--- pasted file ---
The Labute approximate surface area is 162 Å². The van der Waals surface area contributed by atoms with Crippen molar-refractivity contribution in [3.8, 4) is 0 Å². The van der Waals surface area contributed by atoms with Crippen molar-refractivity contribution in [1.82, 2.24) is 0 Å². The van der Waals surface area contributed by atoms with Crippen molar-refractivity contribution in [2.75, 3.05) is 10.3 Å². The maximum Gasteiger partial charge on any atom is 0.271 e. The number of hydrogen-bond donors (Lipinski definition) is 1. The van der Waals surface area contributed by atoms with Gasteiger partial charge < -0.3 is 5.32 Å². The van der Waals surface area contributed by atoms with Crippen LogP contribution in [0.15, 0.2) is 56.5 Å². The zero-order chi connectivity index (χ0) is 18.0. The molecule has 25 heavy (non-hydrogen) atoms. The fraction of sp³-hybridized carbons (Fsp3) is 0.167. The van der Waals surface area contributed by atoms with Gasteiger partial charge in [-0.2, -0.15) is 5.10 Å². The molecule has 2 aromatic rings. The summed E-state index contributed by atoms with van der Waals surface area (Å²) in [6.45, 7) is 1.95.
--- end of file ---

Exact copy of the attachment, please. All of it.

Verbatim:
The Labute approximate surface area is 162 Å². The van der Waals surface area contributed by atoms with Crippen molar-refractivity contribution in [3.8, 4) is 0 Å². The van der Waals surface area contributed by atoms with Crippen molar-refractivity contribution in [1.82, 2.24) is 0 Å². The van der Waals surface area contributed by atoms with Crippen molar-refractivity contribution in [2.75, 3.05) is 10.3 Å². The maximum Gasteiger partial charge on any atom is 0.271 e. The number of hydrogen-bond donors (Lipinski definition) is 1. The van der Waals surface area contributed by atoms with Gasteiger partial charge < -0.3 is 5.32 Å². The van der Waals surface area contributed by atoms with Crippen LogP contribution in [0.15, 0.2) is 56.5 Å². The zero-order chi connectivity index (χ0) is 18.0. The molecule has 25 heavy (non-hydrogen) atoms. The fraction of sp³-hybridized carbons (Fsp3) is 0.167. The van der Waals surface area contributed by atoms with Gasteiger partial charge in [-0.2, -0.15) is 5.10 Å². The molecule has 2 aromatic rings. The summed E-state index contributed by atoms with van der Waals surface area (Å²) in [6.45, 7) is 1.95.